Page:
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The Sonoma Ecology Center’s (SEC) Restoration Department has been hard at work this season on a host of projects in service of helping local landowners. 

What’s our crew been up to lately? Recently our team of restoration specialists have been busy stewarding the creation of fire-safe landscapes while keeping close to mind the best ecological practices to maintain healthy ecosystems and cleaning up defunct and harmful trash out of our local open spaces. The planning and dedication that goes into our team’s data-driven solutions and thoughtful restoration techniques deserves a big round of applause! And besides that – it’s real hard work!

What does the Restoration Department do?

The SEC’s Restoration Department is dedicated to the restoration, stewardship and enhancement of over 4,000 acres of private and public lands around Sonoma Valley. Throughout Sonoma Valley and beyond, our trained professionals provide ecological restoration services including: biological site assessments, native plant seed collection and propagation, invasive plant mapping and treatments, stream bank stabilization and erosion control, and fire fuel management. 

Some of our favorite projects that our team got involved with this season are highlighted below, all of which were executed successfully through the expertise and skills of our valued restoration technicians and project managers:

From left to right: The Restoration Crew hard at work clearing tree branches from Atwood Creek, Restoration Technician Joe Joe Clark winding barbed wire removed from fencing on the SDC Campus, and Restoration Technician Kevin Jones working on the Cost Property.

Anella Creek

During the 2017 Nuns Fire the Oakmont subdivision in Santa Rosa was surrounded by fire – several homes burned and thousands of residents were evacuated. Following the fire, the Oakmont Village Association has been working with the Sonoma Ecology Center’s Restoration Program to reduce fuel loading and fire risks within and along the perimeter of the subdivision.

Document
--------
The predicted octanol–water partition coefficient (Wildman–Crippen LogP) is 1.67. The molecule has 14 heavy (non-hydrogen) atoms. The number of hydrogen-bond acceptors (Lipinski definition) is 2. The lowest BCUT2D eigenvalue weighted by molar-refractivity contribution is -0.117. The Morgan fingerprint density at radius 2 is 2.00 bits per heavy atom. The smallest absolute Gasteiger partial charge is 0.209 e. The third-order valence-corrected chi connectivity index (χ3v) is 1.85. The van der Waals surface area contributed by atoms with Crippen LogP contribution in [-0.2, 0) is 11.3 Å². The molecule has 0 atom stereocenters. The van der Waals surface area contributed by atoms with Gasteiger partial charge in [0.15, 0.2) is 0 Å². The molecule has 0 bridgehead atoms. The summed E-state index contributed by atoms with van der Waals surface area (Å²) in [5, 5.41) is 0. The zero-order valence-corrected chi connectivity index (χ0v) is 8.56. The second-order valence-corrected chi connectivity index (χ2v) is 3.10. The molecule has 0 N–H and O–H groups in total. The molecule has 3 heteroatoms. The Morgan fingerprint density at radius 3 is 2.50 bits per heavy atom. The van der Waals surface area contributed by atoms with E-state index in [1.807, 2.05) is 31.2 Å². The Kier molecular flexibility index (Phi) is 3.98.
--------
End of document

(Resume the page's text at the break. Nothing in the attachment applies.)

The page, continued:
One high priority area for treatment was identified along Anella Creek, a small ephemeral stream flowing from Annadel State Park. Between Oakmont Drive and the park boundary, invasive blackberry vines as well as native coyote bush had overgrown the stream channel, creating “ladder” fuels that could carry fire into the canopy of oaks and maples along the creek.  The thick growth of vines and brush also threatened to impede passage of high flows, increasing flood risks.

Anella Creek Before
Beaver Swimming - night
Anella Creek Before
Beaver Swimming - night

Before and after images of clearing work that our Restoration Crew did to reduce fuel loads out of Anella Creek. 

SEC’s Restoration Crew, led by Project Manager Ross Adams, implemented a “resilient landscape” plan designed by Senior Advisor Ellie Insley and Design and Implementation Project Manager Jon Kanagy.  Technicians Francis Gantos, Dana DeLew, Kevin Jones, Joe Joe Clark, and Jared Davis worked for several days in hot weather to implement this plan, which focused on removal of invasive plants and ladder fuels within 100 feet of homes along Anella Creek.  Native trees and shrubs were pruned to separate branches from ground fuels, but were left in place. Small dead branches were removed from the channel, but larger logs were left to provide aquatic habitat for fish and other species.  Woody material that was removed from the riparian corridor was chipped and spread as ground cover to reduce the potential for erosion.